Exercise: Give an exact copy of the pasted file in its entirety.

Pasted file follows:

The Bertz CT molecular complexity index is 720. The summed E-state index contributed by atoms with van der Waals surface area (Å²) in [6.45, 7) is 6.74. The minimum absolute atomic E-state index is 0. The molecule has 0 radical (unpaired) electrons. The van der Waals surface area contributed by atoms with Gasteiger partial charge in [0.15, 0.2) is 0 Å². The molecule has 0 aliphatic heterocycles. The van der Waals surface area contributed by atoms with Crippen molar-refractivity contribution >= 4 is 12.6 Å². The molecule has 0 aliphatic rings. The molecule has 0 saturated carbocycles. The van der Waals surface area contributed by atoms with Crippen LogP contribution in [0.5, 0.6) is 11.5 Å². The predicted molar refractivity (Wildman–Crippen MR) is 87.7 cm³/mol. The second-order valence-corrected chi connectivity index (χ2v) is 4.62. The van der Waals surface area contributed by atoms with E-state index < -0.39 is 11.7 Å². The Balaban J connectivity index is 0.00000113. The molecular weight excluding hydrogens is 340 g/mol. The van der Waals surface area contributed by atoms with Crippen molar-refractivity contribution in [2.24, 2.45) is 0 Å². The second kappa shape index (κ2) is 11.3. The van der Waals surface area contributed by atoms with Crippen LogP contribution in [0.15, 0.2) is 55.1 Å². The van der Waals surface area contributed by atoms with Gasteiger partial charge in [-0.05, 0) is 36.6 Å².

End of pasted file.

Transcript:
The Bertz CT molecular complexity index is 720. The summed E-state index contributed by atoms with van der Waals surface area (Å²) in [6.45, 7) is 6.74. The minimum absolute atomic E-state index is 0. The molecule has 0 radical (unpaired) electrons. The van der Waals surface area contributed by atoms with Gasteiger partial charge in [0.15, 0.2) is 0 Å². The molecule has 0 aliphatic heterocycles. The van der Waals surface area contributed by atoms with Crippen molar-refractivity contribution >= 4 is 12.6 Å². The molecule has 0 aliphatic rings. The molecule has 0 saturated carbocycles. The van der Waals surface area contributed by atoms with Crippen LogP contribution in [0.5, 0.6) is 11.5 Å². The predicted molar refractivity (Wildman–Crippen MR) is 87.7 cm³/mol. The second-order valence-corrected chi connectivity index (χ2v) is 4.62. The van der Waals surface area contributed by atoms with E-state index < -0.39 is 11.7 Å². The Balaban J connectivity index is 0.00000113. The molecular weight excluding hydrogens is 340 g/mol. The van der Waals surface area contributed by atoms with Crippen molar-refractivity contribution in [2.24, 2.45) is 0 Å². The second kappa shape index (κ2) is 11.3. The van der Waals surface area contributed by atoms with Crippen LogP contribution in [0.15, 0.2) is 55.1 Å². The van der Waals surface area contributed by atoms with Gasteiger partial charge in [-0.05, 0) is 36.6 Å².